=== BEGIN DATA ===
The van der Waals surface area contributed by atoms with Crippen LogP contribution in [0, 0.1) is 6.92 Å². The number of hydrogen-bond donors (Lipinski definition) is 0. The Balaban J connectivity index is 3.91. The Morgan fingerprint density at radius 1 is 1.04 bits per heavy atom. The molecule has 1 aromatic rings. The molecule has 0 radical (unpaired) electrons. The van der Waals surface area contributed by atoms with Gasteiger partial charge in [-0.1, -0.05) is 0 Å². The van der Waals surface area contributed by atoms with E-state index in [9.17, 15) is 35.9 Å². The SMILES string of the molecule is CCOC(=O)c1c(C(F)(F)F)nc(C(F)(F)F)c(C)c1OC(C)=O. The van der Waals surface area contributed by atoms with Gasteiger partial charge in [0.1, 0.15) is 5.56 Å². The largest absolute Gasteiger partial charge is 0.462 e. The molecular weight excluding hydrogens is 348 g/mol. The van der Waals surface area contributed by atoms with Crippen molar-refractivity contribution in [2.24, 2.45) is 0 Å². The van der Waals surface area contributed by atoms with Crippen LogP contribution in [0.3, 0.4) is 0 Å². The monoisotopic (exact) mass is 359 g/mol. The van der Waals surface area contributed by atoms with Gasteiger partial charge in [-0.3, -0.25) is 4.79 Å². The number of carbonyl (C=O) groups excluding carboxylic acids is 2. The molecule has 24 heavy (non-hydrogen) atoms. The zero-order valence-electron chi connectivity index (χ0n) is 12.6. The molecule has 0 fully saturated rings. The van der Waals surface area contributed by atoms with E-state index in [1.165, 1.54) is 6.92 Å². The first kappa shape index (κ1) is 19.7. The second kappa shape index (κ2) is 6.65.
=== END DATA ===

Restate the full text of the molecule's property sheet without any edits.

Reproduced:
The van der Waals surface area contributed by atoms with Crippen LogP contribution in [0, 0.1) is 6.92 Å². The number of hydrogen-bond donors (Lipinski definition) is 0. The Balaban J connectivity index is 3.91. The Morgan fingerprint density at radius 1 is 1.04 bits per heavy atom. The molecule has 1 aromatic rings. The molecule has 0 radical (unpaired) electrons. The van der Waals surface area contributed by atoms with Gasteiger partial charge in [-0.1, -0.05) is 0 Å². The van der Waals surface area contributed by atoms with E-state index in [9.17, 15) is 35.9 Å². The SMILES string of the molecule is CCOC(=O)c1c(C(F)(F)F)nc(C(F)(F)F)c(C)c1OC(C)=O. The van der Waals surface area contributed by atoms with Gasteiger partial charge in [0.1, 0.15) is 5.56 Å². The largest absolute Gasteiger partial charge is 0.462 e. The molecular weight excluding hydrogens is 348 g/mol. The van der Waals surface area contributed by atoms with Crippen molar-refractivity contribution in [2.24, 2.45) is 0 Å². The van der Waals surface area contributed by atoms with Crippen LogP contribution in [0.3, 0.4) is 0 Å². The monoisotopic (exact) mass is 359 g/mol. The van der Waals surface area contributed by atoms with Gasteiger partial charge in [-0.3, -0.25) is 4.79 Å². The number of carbonyl (C=O) groups excluding carboxylic acids is 2. The molecule has 24 heavy (non-hydrogen) atoms. The zero-order valence-electron chi connectivity index (χ0n) is 12.6. The molecule has 0 fully saturated rings. The van der Waals surface area contributed by atoms with E-state index in [1.165, 1.54) is 6.92 Å². The first kappa shape index (κ1) is 19.7. The second kappa shape index (κ2) is 6.65.